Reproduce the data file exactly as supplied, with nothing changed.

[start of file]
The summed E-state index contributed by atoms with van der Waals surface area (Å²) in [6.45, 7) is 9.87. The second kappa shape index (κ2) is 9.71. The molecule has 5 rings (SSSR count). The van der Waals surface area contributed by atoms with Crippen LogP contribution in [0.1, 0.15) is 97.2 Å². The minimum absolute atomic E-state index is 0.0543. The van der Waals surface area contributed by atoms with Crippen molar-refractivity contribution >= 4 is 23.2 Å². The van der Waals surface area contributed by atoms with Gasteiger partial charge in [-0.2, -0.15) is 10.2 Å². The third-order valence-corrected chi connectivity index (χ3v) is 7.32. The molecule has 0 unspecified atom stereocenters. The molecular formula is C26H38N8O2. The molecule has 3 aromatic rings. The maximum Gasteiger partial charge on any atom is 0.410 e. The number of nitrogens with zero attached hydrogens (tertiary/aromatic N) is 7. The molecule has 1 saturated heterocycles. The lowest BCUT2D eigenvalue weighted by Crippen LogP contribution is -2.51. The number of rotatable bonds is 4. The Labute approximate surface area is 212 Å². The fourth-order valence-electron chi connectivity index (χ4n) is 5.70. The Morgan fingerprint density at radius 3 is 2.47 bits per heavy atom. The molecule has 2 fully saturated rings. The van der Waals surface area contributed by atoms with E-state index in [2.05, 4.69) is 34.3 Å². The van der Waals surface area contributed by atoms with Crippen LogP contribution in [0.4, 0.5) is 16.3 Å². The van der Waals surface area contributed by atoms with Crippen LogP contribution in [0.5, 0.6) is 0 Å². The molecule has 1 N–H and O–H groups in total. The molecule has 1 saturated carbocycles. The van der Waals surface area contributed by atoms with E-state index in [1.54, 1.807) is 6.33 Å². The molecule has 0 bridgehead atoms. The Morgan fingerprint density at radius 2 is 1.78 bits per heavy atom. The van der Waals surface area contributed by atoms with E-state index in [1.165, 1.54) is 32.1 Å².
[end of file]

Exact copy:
The summed E-state index contributed by atoms with van der Waals surface area (Å²) in [6.45, 7) is 9.87. The second kappa shape index (κ2) is 9.71. The molecule has 5 rings (SSSR count). The van der Waals surface area contributed by atoms with Crippen LogP contribution in [0.1, 0.15) is 97.2 Å². The minimum absolute atomic E-state index is 0.0543. The van der Waals surface area contributed by atoms with Crippen molar-refractivity contribution >= 4 is 23.2 Å². The van der Waals surface area contributed by atoms with Gasteiger partial charge in [-0.2, -0.15) is 10.2 Å². The third-order valence-corrected chi connectivity index (χ3v) is 7.32. The molecule has 0 unspecified atom stereocenters. The molecular formula is C26H38N8O2. The molecule has 3 aromatic rings. The maximum Gasteiger partial charge on any atom is 0.410 e. The number of nitrogens with zero attached hydrogens (tertiary/aromatic N) is 7. The molecule has 1 saturated heterocycles. The lowest BCUT2D eigenvalue weighted by Crippen LogP contribution is -2.51. The number of rotatable bonds is 4. The Labute approximate surface area is 212 Å². The fourth-order valence-electron chi connectivity index (χ4n) is 5.70. The Morgan fingerprint density at radius 3 is 2.47 bits per heavy atom. The molecule has 2 fully saturated rings. The van der Waals surface area contributed by atoms with E-state index in [2.05, 4.69) is 34.3 Å². The van der Waals surface area contributed by atoms with Crippen LogP contribution in [0.4, 0.5) is 16.3 Å². The van der Waals surface area contributed by atoms with Crippen LogP contribution in [0.5, 0.6) is 0 Å². The molecule has 1 N–H and O–H groups in total. The molecule has 1 saturated carbocycles. The van der Waals surface area contributed by atoms with E-state index in [1.54, 1.807) is 6.33 Å². The molecule has 0 bridgehead atoms. The Morgan fingerprint density at radius 2 is 1.78 bits per heavy atom. The van der Waals surface area contributed by atoms with E-state index in [1.165, 1.54) is 32.1 Å².